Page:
22nd May 2009
On the evening of Wednesday May 6, an experienced and vaccinated bat carer received a call regarding a flying fox entangled on a barbed wire fence at Palmwoods.
Equipped with a head torch, gloves, a towel and wire cutters, the carer was able to cut free the piece of wire fencing along with the entangled bat.
Realising the extent of injuries to the bat's wing and her mouth, the carer then drove the patient down to the Australian Wildlife Hospital for specialised help to remove the barb wire. The carer christened the flying fox "Wattle" as she was found caught under a flowering wattle tree.
Wattle was anaesthetised and then began the delicate work of freeing her left wing and mouth from the wire barbs. After forty-five arduous minutes Wattle was freed and the staff could start treating her injuries.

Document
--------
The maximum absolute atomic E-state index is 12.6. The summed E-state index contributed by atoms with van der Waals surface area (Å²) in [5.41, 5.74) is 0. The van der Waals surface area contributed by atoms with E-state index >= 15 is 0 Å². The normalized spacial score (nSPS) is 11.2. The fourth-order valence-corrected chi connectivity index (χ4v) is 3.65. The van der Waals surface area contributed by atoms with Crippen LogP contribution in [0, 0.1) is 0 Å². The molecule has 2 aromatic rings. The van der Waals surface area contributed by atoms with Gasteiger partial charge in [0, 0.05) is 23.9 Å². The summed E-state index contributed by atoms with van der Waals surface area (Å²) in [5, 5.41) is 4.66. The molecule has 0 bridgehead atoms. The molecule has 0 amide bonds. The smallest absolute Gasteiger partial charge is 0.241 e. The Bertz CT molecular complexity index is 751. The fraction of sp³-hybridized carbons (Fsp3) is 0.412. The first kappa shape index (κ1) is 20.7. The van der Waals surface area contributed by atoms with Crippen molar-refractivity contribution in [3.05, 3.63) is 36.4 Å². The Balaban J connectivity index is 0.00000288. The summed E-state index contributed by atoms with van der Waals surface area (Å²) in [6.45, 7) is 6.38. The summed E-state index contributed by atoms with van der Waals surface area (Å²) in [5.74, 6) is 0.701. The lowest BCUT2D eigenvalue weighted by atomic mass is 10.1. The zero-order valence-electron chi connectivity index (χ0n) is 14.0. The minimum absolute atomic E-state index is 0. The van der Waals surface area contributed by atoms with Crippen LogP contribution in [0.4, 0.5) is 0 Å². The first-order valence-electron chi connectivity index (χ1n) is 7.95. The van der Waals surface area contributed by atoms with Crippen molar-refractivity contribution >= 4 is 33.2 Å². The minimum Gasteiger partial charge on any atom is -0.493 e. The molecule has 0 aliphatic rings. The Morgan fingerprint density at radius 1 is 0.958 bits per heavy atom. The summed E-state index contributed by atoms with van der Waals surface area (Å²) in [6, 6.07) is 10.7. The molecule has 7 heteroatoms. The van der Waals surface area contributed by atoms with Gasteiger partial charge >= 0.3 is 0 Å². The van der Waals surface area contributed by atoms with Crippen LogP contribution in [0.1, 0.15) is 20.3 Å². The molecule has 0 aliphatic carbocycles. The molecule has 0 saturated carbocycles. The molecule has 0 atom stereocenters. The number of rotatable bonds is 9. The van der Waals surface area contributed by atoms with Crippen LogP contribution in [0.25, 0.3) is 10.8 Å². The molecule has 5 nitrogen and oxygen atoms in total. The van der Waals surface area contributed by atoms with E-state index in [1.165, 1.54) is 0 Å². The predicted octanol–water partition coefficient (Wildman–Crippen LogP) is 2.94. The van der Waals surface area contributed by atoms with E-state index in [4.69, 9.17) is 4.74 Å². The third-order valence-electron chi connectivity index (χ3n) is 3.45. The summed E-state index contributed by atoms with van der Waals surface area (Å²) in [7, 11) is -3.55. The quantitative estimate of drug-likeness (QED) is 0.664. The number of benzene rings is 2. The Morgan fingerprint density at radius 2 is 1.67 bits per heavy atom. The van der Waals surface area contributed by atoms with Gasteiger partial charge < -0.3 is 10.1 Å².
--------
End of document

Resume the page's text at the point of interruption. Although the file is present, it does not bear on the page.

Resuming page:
Wattle had suffered tears to the membrane on her left wing, and also damage to her mouth as she tried to bite her way free. The corner of her mouth was torn open 1 ½ centimetres across her cheek and this needed to be delicately sutured back together.
Wattle had also broken two of her upper incisors, but fortunately her canines were all intact. Her wing was then covered with a specialised bandage to help with the healing and she was given pain relief, anti-inflammatory, anti-biotic and re-hydrating fluids.
Wattle has now been placed in the care of her rescuer, who reports Wattle has been a very sweet natured and brave little girl. S he especially loves to lap the nectar collected from fresh eucalypt blossom and other native flowers, but at present her mouth is still too sore to allow her to chew the flowers.
Grey-headed flying foxes are a nocturnal species and may travel up to fifty kilometres in one night searching for food, which is made up of nectar and fruit from native trees and shrubs. In the past ten years the total population has dramatically declined due to land clearing which has resulted in loss of habitat and food sources.